Media usage dwindling, study finds


NEW YORK -- Consumers spent less time with media last year, marking the first decline in usage since 1997, according to a study released Tuesday by private-equity firm Veronis Suhler Stevenson.

Consumers spent an average of 3,350 hours using media in 2006, a 0.5% drop from 2005, the study found.

The drop in media usage was a result of the continued proliferation of "digital alternatives for news, information and entertainment," according to the study. Consumers spend at least 30 minutes per day sitting watching broadcast or cable television but they only spend five to seven minutes watching user-generated content online.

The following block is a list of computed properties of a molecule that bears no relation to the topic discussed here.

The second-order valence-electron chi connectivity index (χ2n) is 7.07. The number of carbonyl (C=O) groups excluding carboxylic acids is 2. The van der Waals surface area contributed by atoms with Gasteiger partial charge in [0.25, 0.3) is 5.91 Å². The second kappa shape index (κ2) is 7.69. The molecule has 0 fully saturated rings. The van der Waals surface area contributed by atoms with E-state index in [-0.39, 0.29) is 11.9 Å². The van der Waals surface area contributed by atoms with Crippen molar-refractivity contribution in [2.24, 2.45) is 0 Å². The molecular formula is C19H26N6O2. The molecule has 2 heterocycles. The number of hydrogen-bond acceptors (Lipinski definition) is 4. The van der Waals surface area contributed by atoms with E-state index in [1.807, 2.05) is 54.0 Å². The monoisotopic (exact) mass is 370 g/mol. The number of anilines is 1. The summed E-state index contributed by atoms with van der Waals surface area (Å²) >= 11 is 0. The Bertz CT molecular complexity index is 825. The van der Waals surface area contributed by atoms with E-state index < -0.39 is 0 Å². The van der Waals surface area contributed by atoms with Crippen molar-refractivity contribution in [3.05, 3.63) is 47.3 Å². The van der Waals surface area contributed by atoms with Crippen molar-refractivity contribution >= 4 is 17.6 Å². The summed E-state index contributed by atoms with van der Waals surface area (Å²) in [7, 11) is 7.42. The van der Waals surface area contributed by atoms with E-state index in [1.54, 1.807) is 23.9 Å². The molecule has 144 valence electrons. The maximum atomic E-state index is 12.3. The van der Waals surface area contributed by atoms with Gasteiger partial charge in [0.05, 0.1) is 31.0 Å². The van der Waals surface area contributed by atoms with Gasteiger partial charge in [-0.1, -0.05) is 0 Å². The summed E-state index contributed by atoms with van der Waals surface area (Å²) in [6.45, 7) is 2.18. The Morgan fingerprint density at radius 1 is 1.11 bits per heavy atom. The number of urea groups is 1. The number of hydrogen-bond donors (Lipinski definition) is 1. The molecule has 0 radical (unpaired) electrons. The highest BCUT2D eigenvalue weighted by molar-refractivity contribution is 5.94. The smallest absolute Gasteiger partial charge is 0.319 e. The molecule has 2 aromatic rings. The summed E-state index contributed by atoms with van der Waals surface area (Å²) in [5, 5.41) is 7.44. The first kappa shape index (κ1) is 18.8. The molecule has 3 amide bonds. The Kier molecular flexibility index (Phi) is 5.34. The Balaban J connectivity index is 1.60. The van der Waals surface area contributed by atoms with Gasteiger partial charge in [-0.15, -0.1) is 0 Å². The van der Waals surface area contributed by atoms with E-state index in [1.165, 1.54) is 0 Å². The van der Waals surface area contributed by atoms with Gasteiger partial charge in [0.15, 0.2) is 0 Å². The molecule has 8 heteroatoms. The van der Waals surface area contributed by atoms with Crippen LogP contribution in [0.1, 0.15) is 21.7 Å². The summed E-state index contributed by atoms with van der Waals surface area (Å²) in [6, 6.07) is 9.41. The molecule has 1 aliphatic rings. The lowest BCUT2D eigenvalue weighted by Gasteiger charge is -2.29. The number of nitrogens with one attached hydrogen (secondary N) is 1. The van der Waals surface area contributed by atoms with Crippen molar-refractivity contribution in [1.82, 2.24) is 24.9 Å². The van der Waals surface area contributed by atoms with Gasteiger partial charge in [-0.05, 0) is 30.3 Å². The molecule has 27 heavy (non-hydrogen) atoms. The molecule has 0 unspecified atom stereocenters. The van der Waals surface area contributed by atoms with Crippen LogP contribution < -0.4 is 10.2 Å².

Consumers also are spending more time with "consumer-supported media," such as cable TV and video games, to the detriment of ad-supported media, including broadcast TV and newspapers. Consumer-supported usage grew 19.8% last year, while ad-supported usage fell 6.3%.

Pure-play Internet and mobile services and branded entertainment are expected to be among the fastest-growing media segments during the next five years. The study predicted that online advertising will total nearly $62 billion by 2011, passing newspapers as the largest ad medium.

The findings are found in VSS' "Communications Industry Forecast 2007-2011," a study the group has published for 21 years.